Components of a JDBC connection

How a JDBC connection is made

In PowerBuilder when you access a database through the JDBC interface, your connection goes through several layers before reaching the database. It is important to understand that each layer represents a separate component of the connection, and that each component might come from a different vendor.

Because JDBC is a standard API, PowerBuilder uses the same interface to access every JDBC-compliant database driver.

The following figure shows the general components of a JDBC connection.

Figure: Components of a JDBC connection


PowerBuilder provides the pbjdb190.dll. This DLL runs with the Sun Java Runtime Environment (JRE) versions 1.1 and later.

PowerBuilder Java package

PowerBuilder includes a small package of Java classes that gives the JDBC interface the level of error-checking and efficiency (SQLException catching) found in other PowerBuilder interfaces. The package is called pbjdbc12190.jar and is found in %Appeon%\Shared\PowerBuilder.

The Java Virtual Machine

The Java Virtual Machine (JVM) is a component of Java development software. When you install PowerBuilder, the Sun Java Development Kit (JDK), including the Java Runtime Environment (JRE), is installed on your system in %Appeon%\Shared\PowerBuilder. For PowerBuilder 2019, JDK 1.6 is installed. This version of the JVM is started when you use a JDBC connection or any other process that requires a JVM and is used throughout the PowerBuilder session.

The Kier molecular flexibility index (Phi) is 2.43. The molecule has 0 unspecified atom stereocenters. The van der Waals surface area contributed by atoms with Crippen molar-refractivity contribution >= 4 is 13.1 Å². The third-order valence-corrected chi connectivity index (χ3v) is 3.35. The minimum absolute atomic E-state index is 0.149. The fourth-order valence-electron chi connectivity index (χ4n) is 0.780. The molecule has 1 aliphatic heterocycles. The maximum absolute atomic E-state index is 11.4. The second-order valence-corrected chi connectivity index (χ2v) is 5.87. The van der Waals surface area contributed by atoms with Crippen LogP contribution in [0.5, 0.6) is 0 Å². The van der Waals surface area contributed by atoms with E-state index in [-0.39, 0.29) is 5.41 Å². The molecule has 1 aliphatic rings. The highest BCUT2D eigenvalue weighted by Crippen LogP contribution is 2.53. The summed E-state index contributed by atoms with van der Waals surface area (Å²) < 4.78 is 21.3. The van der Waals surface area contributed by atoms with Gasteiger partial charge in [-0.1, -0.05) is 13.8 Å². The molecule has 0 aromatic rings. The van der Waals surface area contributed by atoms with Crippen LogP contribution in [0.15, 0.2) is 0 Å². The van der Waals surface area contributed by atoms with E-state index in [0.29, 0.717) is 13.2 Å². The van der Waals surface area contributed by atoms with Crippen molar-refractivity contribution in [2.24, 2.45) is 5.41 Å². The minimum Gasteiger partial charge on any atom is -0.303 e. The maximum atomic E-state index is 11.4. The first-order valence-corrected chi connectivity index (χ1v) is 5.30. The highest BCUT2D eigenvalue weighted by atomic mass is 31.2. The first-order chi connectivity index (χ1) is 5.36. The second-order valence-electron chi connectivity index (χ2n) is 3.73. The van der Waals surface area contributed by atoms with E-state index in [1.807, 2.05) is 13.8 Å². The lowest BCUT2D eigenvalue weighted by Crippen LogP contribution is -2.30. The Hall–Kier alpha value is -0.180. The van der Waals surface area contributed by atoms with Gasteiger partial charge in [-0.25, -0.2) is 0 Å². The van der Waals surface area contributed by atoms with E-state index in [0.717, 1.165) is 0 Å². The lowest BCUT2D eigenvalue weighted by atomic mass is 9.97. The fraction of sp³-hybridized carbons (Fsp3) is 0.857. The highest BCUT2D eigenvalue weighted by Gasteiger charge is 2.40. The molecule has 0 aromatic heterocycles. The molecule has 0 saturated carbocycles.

If you need to use a different JVM, see the instructions in Preparing to use the JDBC interface. For more information about how the JVM is started, see the chapter on deploying your application in Application Techniques.

The JDBC drivers

The JDBC interface can communicate with any JDBC-compliant driver including SAP jConnect for JDBC (available with SAP ASE, IQ, and SA database clients) and the Oracle and IBM Informix JDBC drivers. These drivers are native-protocol, all-Java drivers -- that is, they convert JDBC calls into the SQL syntax supported by the databases.

Accessing Unicode data